that go against Doe’s usual sense of formality and are not part of the
theatrical revue – but just people breaking out in song such as on an airplane
or an entire dormitory upon waking up. In “Cinderella and Her Little Angels”
they had a musical travelogue fashion show with music and they do something
similar here as we feel like we are paging through a National Geographic
as they do dance numbers that are inspired by France (the Can Can), Thailand,
Malaysia, Spain, Japan and China. These are very colorful but a little
bit dull though Lin Dai is very cute in her horns during the matador dance
number. The songs are hurt a bit by the fact that no subtitles are provided
The story is basically a mild version of the 1940
Hollywood classic “The Shop Around the Corner” with Jimmy Stewart and Margaret
Sullavan – but while that film aimed (and succeeded) to be a dramatic teary
romance Les Belles is much more of a light comedy that never really attempts
to create any drama or suspense – you know from the beginning that they
will end up together and the film doesn’t try too hard to lead you astray.
Linda and her curvy friend Fannie Fan (who I am becoming a fan of in fact)
join a dance group headed by Peter Chen and his mother, Go Bo Shu. The
men and women in this troupe all live together in a large dormitory/house,
but there are very tight rules around their interaction with one another
– there is none! The two sexes are not allowed to speak to one another
(though singing to each other seems o.k.!) and if they do they will be
expelled from the group.
Linda and Peter take an immediately and wholehearted
dislike to one another (and we know what that means in the world of romantic
comedies) and it is all they can do to not stab one another with the glares
they give each other. One day while reading the newspaper, Linda notices
a small personal ad from a man who is looking for the right girl – “even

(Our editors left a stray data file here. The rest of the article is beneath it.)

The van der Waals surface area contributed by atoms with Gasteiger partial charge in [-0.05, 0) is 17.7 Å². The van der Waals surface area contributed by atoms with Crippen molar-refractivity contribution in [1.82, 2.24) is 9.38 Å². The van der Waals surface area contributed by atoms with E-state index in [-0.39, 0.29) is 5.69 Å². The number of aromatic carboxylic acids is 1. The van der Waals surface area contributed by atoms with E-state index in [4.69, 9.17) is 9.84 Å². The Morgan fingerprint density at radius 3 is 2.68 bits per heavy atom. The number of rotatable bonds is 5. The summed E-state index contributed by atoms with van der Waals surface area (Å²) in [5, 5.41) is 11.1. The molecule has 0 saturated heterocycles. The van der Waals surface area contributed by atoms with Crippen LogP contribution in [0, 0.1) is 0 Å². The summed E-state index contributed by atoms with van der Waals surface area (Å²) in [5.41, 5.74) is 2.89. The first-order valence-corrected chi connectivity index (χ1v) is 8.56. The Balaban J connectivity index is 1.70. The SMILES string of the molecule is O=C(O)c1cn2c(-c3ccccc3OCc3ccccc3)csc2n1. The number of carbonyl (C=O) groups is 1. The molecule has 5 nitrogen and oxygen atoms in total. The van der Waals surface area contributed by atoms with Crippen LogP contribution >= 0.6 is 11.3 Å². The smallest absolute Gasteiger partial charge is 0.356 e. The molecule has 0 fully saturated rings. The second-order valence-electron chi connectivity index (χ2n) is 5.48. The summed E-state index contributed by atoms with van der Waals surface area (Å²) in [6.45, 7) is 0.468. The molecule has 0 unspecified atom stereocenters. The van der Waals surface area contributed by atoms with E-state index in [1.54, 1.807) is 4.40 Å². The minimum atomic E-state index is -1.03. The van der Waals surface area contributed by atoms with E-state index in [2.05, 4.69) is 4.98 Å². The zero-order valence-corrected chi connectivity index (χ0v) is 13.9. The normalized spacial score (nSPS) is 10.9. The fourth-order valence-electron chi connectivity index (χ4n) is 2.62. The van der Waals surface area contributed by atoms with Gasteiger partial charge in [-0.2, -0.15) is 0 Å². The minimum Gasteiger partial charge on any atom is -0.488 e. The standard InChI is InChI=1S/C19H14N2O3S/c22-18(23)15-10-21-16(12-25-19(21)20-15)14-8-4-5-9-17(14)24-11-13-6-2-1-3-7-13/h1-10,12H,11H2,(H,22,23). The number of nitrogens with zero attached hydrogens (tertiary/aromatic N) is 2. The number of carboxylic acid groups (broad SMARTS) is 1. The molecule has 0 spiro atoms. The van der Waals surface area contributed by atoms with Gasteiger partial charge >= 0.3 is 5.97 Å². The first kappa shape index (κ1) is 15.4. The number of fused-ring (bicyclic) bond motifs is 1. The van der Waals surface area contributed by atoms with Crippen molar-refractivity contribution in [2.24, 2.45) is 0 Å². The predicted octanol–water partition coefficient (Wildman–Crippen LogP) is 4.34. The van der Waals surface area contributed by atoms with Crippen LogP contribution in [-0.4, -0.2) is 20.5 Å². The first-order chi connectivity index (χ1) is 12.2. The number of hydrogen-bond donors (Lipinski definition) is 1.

though he is surrounded by women at work all the time” – and almost as
a lark she responds – and soon the both of them are corresponding regularly
– but oddly never giving any information about themselves to one another.
Peter is of course the letter writer and the film becomes - as do other
Doe Chin films – a comedy about crossed identities as events always conspire
to keep the two of them from learning who their dream person really is.
None of it really seems to matter much though and I never found the romance
at all compelling or even understandable, as the usually affable Peter
Chen is quite a nitwit throughout.
The DVD biographies have one on an actor that
I had never heard of before, but I will pass on the information nevertheless.
His name is Mak Kay and he plays the love interest of Fannie Fan in this
film – not a really big part considering that at the time he was something
of a star – but not in Mandarin films. He worked in the Shaw’s Cantonese
productions (still a very unknown subject to me – have any of these 50’s/60’s
Shaw Cantonese films been released by Celestial yet?) and gained some fame
for his rebellious youth roles. One of his biggest hits was “Sweet Girl
in Terror” (1958) for which he acquired the nickname “Teddy Boy”. He stayed
in films till the end of 1960’s when he immigrated to the United States.
He came back to Hong Kong in the nineties and became heavily involved in
Christian activities. He has actually appeared in a few films as well –
the 2002 “Life is a Miracle” which may be one of those Christian funded
films and in 1995 he appeared in “City Cop II” with Danny Lee. In the 1993
film “Rose Rose I Love You” (a sequel to "92 Legendary La Rose Noire")
that spoofs old Cantonese films, the Simon Yam character is named Mak Kay.
My rating for this film: 6.5